Do we actually feel fictitious forces acting on our bodies? My conclusion is that yes we do, since when I am accelerating upwards in an elevator, I feel a lot of pressure on my knees. I have an example though (that certainly has some logical error in it) that proves the opposite:
A car is moving at constant velocity u=100km/h with a passenger on the back seat. The passenger is sitting on ice so that the friction between the car and passenger is 0. The car crashes on a wall, and stops completely in t=0.1s.
Inertial frame of reference:
An observer outside of the car, sees the passenger moving at constant speed of u=100km/h after the crash, so the net force acting on him continues to be 0. When the passenger eventually hits the wall he stops moving as well.
Non inertial frame of reference:
There is a camera placed on the window of the back seat focusing on the passenger. As the car crashes, the people watching from the camera see the passenger accelerating from 0 to 100km/h relative to the camera. Since there is no other way to explain this, they assume that a force acted on the passenger, causing his acceleration. Since the passenger accelerated 100 km/h in 0.1 seconds we have a great rate of change of momentum, causing an enormous force.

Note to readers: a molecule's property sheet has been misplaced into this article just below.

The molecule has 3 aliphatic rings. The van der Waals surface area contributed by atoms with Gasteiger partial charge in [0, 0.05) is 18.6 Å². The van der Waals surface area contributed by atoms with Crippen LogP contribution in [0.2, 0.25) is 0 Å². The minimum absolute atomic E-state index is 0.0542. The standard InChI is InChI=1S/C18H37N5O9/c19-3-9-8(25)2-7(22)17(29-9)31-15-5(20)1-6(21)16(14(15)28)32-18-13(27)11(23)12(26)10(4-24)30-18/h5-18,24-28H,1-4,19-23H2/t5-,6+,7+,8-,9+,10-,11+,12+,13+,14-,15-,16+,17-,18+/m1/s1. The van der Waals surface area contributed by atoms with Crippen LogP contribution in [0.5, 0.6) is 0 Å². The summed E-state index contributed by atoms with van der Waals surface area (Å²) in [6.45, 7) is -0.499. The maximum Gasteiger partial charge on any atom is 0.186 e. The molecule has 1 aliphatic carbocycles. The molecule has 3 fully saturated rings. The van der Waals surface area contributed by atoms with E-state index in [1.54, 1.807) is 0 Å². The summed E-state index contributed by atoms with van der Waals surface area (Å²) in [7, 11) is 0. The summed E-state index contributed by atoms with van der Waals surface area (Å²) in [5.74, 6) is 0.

In the inertial frame of reference we expect the passenger to be damaged after hitting the wall.
In the non inertial frame of reference we expect the passenger to be damaged instantly, due to the force acting on him.
The second conclusion can't possibly make any sense, cause if it did I could hurt people by moving next to them very quickly. What's the difference between the fictitious force in an elevator and the one in the crashing car?